Plenty of parents want to get their kids involved in sports because of the positive traits these activities help to develop. Sports teach children how to work together, commit to succeeding at something, and enjoy exercise.
However, if your children are not receptive to the idea of playing sports, it can be an uphill battle to change their minds.
Don’t give up, though. Here are a few things you can do to encourage your children to get interested in sports.
Children typically find more joy in activities that their families support. If you have signed your child up to be part of a team, get involved. Watch their games, cheer them on, and even if they are not the star player, let them know you’re proud of them.
Find the Right Activity
If your child isn’t showing an interest in a certain sport, it might just be the wrong sport for him or her. Introduce your child to a variety of sports so they can decide which one they want to take part in. When the choice is theirs, they will likely make more of an effort to excel.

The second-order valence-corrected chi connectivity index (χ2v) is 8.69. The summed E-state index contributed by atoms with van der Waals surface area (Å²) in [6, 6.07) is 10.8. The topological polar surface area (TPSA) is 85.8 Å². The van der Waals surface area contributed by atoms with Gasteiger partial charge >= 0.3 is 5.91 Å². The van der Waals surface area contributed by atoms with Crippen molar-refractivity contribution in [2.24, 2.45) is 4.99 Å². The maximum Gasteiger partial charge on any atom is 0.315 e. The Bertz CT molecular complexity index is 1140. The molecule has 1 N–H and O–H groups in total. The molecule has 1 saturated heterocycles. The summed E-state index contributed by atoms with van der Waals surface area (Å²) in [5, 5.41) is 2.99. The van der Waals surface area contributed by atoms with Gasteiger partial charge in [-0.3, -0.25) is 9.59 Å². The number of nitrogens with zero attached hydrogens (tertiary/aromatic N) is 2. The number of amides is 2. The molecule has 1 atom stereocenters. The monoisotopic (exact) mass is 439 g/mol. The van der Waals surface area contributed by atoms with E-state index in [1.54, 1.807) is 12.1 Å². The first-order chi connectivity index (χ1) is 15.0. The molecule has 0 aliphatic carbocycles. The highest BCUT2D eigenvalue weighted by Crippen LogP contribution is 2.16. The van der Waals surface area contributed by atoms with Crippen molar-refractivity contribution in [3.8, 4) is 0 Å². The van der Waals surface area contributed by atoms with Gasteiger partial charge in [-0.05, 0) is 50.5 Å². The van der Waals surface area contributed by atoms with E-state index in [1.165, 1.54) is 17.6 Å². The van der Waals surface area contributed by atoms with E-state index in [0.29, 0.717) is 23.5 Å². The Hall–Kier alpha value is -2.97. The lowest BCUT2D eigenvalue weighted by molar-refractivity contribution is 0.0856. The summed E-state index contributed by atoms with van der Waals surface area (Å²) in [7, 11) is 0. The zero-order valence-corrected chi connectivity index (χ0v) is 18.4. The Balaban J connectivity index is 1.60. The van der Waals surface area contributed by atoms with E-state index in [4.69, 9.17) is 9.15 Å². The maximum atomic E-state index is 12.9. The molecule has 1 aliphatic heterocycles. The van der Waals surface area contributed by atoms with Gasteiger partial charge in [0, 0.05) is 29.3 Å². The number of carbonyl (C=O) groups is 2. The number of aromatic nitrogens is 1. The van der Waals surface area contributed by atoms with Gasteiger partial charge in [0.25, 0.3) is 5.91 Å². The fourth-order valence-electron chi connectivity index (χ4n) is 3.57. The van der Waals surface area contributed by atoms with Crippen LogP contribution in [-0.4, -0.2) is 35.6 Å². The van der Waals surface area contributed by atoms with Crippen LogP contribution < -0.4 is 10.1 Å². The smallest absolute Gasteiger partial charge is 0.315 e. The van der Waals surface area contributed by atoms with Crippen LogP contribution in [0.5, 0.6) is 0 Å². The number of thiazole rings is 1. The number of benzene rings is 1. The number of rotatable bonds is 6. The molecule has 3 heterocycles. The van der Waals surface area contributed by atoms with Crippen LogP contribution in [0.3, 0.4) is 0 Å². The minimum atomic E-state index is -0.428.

Taking part in a sporting activity with your child not only strengthens the bond you have with them but will also help them become more interested in participating. If they’re into baseball, play catch with them. If they’re into basketball, shoot hoops with them at your local park.
Don’t Force It
Some children are just not interested in sports, and that’s okay. Every child is a unique individual and if they truly have no interest in sports, forcing it is not a good idea.
If you would still like your child to develop the positive traits that sports can help build, there are other activities you might want to look into. For example:
- Athleticism: Gymnastics, dance, swimming
- Teamwork: Student council, theater, 4H
- Community involvement: Girl Scouts/Boy Scouts, youth groups, volunteering
- Leadership: Debate, Model UN, tutoring, JROTC
- Strategy: Cooking class, chess club, gaming (board, tabletop, electronic, etc.)
Depending on the community in which you live, there may be a wide variety of activities your children can join. Including your child in the decision-making process can help you ensure that you’re signing them up for an activity that suits their interests. As such, letting them choose is more likely going to lead to a fulfilling experience.